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Analytical Fock coefficients of the Laughlin state on the torus
Stockholm University, Faculty of Science, Department of Physics.ORCID iD: 0000-0002-4158-3041
(English)Manuscript (preprint) (Other academic)
Keyword [en]
Fractional Quantum Hall Effect
National Category
Condensed Matter Physics
Research subject
Theoretical Physics
Identifiers
URN: urn:nbn:se:su:diva-115615OAI: oai:DiVA.org:su-115615DiVA: diva2:798517
Available from: 2015-03-26 Created: 2015-03-26 Last updated: 2016-01-29Bibliographically approved
In thesis
1. Quantum Hall Wave Functions on the Torus
Open this publication in new window or tab >>Quantum Hall Wave Functions on the Torus
2015 (English)Doctoral thesis, comprehensive summary (Other academic)
Abstract [en]

The fractional quantum Hall effect (FQHE), now entering it's fourth decade, continues to draw attention from the condensed matter community. New experiments in recent years are raising hopes that it will be possible to observe quasi-particles with non-abelian anyonic statistics. These particles could form the building blocks of a quantum computer.

The quantum Hall states have topologically protected energy gaps to the low-lying set of excitations. This topological order is not a locally measurable quantity but rather a non-local object, and it is one of the keys to it's stability. From an early stage understanding of the FQHE has been facilitate by constructing trial wave functions. The topological classification of these wave functions have given further insight to the nature of the FQHE.

An early, and successful, wave function construction for filling fractions ν=p/(2p+1) was that of composite fermions on planar and spherical geometries. Recently, new developments using conformal field theory have made it possible to also construct the full Haldane-Halperin hierarchy wave functions on planar and spherical geometries. In this thesis we extend this construction to a toroidal geometry, i.e. a flat surface with periodic boundary conditions.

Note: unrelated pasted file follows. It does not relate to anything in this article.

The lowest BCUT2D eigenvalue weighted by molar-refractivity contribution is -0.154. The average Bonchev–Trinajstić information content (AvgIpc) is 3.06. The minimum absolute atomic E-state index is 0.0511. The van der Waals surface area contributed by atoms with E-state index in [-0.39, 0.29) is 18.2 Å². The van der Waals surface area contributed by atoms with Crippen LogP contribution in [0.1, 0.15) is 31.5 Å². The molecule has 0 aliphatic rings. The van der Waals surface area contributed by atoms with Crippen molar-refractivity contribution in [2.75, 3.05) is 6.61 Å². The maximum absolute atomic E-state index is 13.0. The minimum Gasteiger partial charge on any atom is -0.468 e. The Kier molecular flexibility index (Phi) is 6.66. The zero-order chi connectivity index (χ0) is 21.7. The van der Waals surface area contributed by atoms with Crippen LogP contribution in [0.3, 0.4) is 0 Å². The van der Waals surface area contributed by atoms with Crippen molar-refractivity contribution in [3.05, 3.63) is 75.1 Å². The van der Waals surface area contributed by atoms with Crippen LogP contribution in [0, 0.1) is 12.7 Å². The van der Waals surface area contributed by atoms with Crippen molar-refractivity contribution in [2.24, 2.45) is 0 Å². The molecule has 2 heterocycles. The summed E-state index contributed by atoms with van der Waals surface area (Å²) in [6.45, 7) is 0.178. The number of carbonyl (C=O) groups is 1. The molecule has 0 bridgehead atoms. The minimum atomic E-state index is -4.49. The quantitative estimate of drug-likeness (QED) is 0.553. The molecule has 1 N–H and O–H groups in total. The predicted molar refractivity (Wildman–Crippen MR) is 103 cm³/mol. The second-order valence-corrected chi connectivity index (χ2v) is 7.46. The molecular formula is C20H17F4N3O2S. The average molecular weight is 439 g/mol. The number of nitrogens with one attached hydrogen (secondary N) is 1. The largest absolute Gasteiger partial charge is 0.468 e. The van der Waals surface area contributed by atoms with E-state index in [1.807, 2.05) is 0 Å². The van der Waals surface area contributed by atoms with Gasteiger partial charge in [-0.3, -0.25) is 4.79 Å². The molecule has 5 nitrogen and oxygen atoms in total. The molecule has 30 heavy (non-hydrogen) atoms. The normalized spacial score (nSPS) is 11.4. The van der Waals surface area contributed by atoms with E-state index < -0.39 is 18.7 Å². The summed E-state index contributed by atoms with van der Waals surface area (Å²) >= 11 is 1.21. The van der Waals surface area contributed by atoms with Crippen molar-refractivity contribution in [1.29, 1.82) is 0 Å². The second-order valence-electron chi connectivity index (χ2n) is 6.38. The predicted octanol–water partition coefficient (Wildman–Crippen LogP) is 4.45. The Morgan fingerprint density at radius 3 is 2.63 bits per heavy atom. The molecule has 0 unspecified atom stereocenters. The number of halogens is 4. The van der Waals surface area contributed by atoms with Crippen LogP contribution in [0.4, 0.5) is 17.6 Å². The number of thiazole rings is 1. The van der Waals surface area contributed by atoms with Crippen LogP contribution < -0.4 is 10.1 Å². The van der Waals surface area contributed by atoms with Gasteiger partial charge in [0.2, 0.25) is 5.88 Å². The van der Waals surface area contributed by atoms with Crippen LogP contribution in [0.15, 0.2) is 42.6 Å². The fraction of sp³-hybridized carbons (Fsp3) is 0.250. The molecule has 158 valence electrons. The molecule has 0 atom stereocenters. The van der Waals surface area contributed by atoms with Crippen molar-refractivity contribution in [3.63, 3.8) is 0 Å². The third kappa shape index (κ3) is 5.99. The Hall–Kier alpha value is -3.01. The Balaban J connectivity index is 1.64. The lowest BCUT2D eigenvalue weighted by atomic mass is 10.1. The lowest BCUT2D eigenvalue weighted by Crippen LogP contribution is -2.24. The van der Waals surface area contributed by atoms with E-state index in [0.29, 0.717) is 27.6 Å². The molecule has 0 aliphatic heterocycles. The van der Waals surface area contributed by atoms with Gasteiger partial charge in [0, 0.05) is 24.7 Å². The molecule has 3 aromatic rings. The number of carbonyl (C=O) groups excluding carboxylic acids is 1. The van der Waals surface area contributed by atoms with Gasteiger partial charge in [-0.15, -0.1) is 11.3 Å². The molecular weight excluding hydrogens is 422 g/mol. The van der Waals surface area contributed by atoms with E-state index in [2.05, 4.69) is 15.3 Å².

One of the defining features of topological states of matter in two dimensions is that the ground state is not unique on surfaces with non trivial topology, such as a torus. The archetypical example is the fractional quantum Hall effect, where a state at filling fraction ν=p/q, has at least a q-fold degeneracy on a torus. This has been shown explicitly for a few cases, such as the Laughlin states and the the Moore-Read states, by explicit construction of candidate electron wave functions with good overlap with numerically found states. In this thesis, we construct explicit torus wave functions for a large class of experimentally important quantum liquids, namely the chiral hierarchy states in the lowest Landau level. These states, which includes the prominently observed positive Jain sequence at filling fractions ν=p/(2p+1), are characterized by having boundary modes with only one chirality.

Our construction relies heavily on previous work that expressed the hierarchy wave functions on a plane or a sphere in terms of correlation functions in a conformal field theory. This construction can be taken over to the torus when care is taken to ensure correct behaviour under the modular transformations that leave the geometry of the torus unchanged. Our construction solves the long standing problem of engineering torus wave functions for multi-component many-body states. Since the resulting expressions are rather complicated, we have carefully compared the simplest example, that of ν=2/5, with numerically found wave functions. We have found an extremely good overlap for arbitrary values of the modular parameter τ, that describes the geometry of the torus.

Having explicit torus wave functions allows us to use the methods developed by Read and Read \& Rezayi to numerically compute the quantum Hall viscosity. Hall viscosity is conjectured to be a topologically protected macroscopic transport coefficient characterizing the quantum Hall state. It is related to the shift of the same QH-fluid when it is put on a sphere. The good agreement with the theoretical prediction for the 2/5 state strongly suggests that our wave functions encodes all relevant topologically information.

We also consider the Hall viscosity in the limit of a very thin torus. There we find that the viscosity changes as we approach the thin torus limit. Because of this we study the Laughlin state in that limit and see how the change in viscosity arises from a change in the Hamiltonian hopping elements. Finally we conclude that there are both qualitative and quantitative difference between the thin and the square torus. Thus, one has to be careful when interpreting results in the thin torus limit.

Place, publisher, year, edition, pages
Stockholm: Department of Physics, Stockholm University, 2015
Keyword
Fractional Quantum Hall Effect
National Category
Condensed Matter Physics
Research subject
Theoretical Physics
Identifiers
urn:nbn:se:su:diva-115616 (URN)978-91-7649-158-4 (ISBN)
Public defence
2015-05-06, FD5, AlbaNova University Center, Roslagstullsbacken 21, Stockholm, 13:00 (English)
Opponent
Supervisors
Funder
Swedish Research Council
Note

At the time of the doctoral defense, the following paper was unpublished and had a status as follows: Paper 4: Manuscript.

Available from: 2015-04-14 Created: 2015-03-26 Last updated: 2015-04-17Bibliographically approved

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